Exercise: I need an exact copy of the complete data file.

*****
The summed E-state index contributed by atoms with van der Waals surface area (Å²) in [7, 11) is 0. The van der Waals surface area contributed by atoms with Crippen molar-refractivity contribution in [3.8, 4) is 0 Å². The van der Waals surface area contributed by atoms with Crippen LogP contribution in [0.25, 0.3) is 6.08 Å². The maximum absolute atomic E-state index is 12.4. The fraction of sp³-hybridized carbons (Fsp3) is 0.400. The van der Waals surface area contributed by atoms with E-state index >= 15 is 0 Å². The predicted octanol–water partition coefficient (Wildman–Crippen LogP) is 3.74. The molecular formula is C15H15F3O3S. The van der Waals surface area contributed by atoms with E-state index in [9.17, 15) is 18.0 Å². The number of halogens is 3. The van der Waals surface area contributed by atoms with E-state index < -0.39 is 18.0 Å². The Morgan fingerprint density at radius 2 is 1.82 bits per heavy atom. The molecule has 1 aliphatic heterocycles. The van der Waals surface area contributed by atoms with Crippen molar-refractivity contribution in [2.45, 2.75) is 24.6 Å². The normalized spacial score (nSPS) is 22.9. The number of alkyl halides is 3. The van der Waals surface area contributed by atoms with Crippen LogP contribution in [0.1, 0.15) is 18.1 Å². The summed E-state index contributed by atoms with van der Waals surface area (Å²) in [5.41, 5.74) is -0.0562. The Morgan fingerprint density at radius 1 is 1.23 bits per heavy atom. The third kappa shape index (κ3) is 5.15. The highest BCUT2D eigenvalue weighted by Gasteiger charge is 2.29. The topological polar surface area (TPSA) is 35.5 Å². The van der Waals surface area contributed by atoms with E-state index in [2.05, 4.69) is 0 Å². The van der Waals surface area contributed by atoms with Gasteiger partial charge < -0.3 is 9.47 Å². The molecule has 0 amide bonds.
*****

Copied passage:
The summed E-state index contributed by atoms with van der Waals surface area (Å²) in [7, 11) is 0. The van der Waals surface area contributed by atoms with Crippen molar-refractivity contribution in [3.8, 4) is 0 Å². The van der Waals surface area contributed by atoms with Crippen LogP contribution in [0.25, 0.3) is 6.08 Å². The maximum absolute atomic E-state index is 12.4. The fraction of sp³-hybridized carbons (Fsp3) is 0.400. The van der Waals surface area contributed by atoms with E-state index >= 15 is 0 Å². The predicted octanol–water partition coefficient (Wildman–Crippen LogP) is 3.74. The molecular formula is C15H15F3O3S. The van der Waals surface area contributed by atoms with E-state index in [9.17, 15) is 18.0 Å². The number of halogens is 3. The van der Waals surface area contributed by atoms with E-state index < -0.39 is 18.0 Å². The Morgan fingerprint density at radius 2 is 1.82 bits per heavy atom. The molecule has 1 aliphatic heterocycles. The van der Waals surface area contributed by atoms with Crippen molar-refractivity contribution in [2.45, 2.75) is 24.6 Å². The normalized spacial score (nSPS) is 22.9. The number of alkyl halides is 3. The van der Waals surface area contributed by atoms with Crippen LogP contribution in [0.1, 0.15) is 18.1 Å². The summed E-state index contributed by atoms with van der Waals surface area (Å²) in [5.41, 5.74) is -0.0562. The Morgan fingerprint density at radius 1 is 1.23 bits per heavy atom. The third kappa shape index (κ3) is 5.15. The highest BCUT2D eigenvalue weighted by Gasteiger charge is 2.29. The topological polar surface area (TPSA) is 35.5 Å². The van der Waals surface area contributed by atoms with E-state index in [2.05, 4.69) is 0 Å². The van der Waals surface area contributed by atoms with Gasteiger partial charge < -0.3 is 9.47 Å². The molecule has 0 amide bonds.